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A test for those who don't believe cables make a difference!

post #1 of 18
Thread Starter 
Jude gave me this idea, and for all I know it might be a common practice. But who cares, I'm gunna share it anyway! This test requires that you have two pairs of relatively decent cables, say for around $40 apiece. Obviously you can do this with very high quality interconnects as well, but I figure if you don't believe cables make a difference, you're not going to have $300 cables lying around the house . They have to be different, of course. Anyway, put in one pair and listen for a while. then replace one cable with a cable from the other pair, so one cable from either pair is in the system at the same time, and listen. I just did this with a pair of Outlaw PCA's and a pair of Dimarzio M-Paths and was rather impressed. it's far from difficult to hear the differences between the two! Headphones are perfect for this test because there is little to no crosstalk between the two channels (assuming you don't have crossfeed on), so they both remain as different from the other as possible. If you try this test, the sound should be somewhat confusing because there are enough differences between the two channels to throw the brain off. This should convince even the most firm disbeliever, provided they actually listen. have fun!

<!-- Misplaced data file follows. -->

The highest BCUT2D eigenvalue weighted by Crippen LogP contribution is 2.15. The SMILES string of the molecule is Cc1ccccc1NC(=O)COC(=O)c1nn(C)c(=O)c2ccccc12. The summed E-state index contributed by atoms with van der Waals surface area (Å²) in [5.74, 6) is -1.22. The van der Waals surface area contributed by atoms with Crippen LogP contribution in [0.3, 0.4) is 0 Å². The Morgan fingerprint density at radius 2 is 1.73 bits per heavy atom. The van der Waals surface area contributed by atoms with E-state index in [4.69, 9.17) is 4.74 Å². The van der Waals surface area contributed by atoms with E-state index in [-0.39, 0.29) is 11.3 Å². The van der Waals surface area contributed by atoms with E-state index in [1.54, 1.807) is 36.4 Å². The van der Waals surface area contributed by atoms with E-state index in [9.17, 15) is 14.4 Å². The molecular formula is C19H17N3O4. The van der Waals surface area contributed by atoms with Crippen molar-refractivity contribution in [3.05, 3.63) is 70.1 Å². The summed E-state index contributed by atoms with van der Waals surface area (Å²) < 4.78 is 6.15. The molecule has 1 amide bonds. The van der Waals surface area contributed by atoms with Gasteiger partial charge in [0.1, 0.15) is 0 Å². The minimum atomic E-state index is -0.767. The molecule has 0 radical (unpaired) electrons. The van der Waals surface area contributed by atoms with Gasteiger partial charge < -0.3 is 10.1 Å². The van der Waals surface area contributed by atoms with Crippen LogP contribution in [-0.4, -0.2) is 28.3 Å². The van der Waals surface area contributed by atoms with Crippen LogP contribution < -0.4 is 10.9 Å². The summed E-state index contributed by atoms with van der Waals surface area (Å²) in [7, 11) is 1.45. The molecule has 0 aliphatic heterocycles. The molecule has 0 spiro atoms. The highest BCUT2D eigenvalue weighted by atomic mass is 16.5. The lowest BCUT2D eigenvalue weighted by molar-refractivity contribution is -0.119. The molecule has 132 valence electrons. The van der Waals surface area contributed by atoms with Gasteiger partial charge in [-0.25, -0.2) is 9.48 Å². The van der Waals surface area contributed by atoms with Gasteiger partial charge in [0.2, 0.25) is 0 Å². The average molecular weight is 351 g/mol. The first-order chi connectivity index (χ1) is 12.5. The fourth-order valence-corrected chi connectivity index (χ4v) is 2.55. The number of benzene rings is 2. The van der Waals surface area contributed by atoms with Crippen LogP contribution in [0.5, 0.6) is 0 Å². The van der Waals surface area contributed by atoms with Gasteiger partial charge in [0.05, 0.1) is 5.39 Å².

post #2 of 18
*salutes captain obvious

The unenligthened don't have much to go on here. They have to rely solely on their virgin ears. Most of us graduated from monstercable on our own, but perhaps go into more detail on what to expect to make it easier for people to notice differences?
post #3 of 18
Are you talking about signal cables and amps that have individual outputs for each channel, like, balanced output and such?
post #4 of 18
that's a really great idea and i plan on trying it soon
post #5 of 18
What might make this test even better is to use a mono recording, so that each channel is receiving the same information.
post #6 of 18
Thread Starter 
Quote:
Originally posted by Audio&Me
Most of us graduated from monstercable on our own, but perhaps go into more detail on what to expect to make it easier for people to notice differences?
the problem is that I can't be sure of what other people's cables sound like, so I can't know what they should expect. They should listen for themselves, and I don't think it will be TOO hard to hear the difference between the two channels.

Joe, all I'm talking about are basic interconnects, so you don't need an amp with balanced outputs. You simply have one type of cable in the left channel going to your amp, and another type of cable in the right channel. that's all. better?